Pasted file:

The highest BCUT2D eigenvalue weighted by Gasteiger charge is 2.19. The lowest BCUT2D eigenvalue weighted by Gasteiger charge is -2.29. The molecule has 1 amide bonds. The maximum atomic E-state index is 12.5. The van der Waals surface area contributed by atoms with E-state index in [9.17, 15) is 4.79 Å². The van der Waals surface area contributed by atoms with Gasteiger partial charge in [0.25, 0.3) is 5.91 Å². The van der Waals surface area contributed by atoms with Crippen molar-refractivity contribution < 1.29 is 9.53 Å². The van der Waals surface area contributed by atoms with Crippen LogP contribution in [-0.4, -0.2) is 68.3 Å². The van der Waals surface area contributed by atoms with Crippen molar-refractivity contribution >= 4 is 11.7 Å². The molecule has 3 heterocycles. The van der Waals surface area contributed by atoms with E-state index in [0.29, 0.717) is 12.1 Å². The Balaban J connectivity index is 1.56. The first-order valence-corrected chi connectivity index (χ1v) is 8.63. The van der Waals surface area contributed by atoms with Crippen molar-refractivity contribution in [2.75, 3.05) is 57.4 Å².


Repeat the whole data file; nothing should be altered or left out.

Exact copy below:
The highest BCUT2D eigenvalue weighted by Gasteiger charge is 2.19. The lowest BCUT2D eigenvalue weighted by Gasteiger charge is -2.29. The molecule has 1 amide bonds. The maximum atomic E-state index is 12.5. The van der Waals surface area contributed by atoms with E-state index in [9.17, 15) is 4.79 Å². The van der Waals surface area contributed by atoms with Gasteiger partial charge in [0.25, 0.3) is 5.91 Å². The van der Waals surface area contributed by atoms with Crippen molar-refractivity contribution < 1.29 is 9.53 Å². The van der Waals surface area contributed by atoms with Crippen LogP contribution in [-0.4, -0.2) is 68.3 Å². The van der Waals surface area contributed by atoms with Crippen molar-refractivity contribution >= 4 is 11.7 Å². The molecule has 3 heterocycles. The van der Waals surface area contributed by atoms with E-state index in [0.29, 0.717) is 12.1 Å². The Balaban J connectivity index is 1.56. The first-order valence-corrected chi connectivity index (χ1v) is 8.63. The van der Waals surface area contributed by atoms with Crippen molar-refractivity contribution in [2.75, 3.05) is 57.4 Å².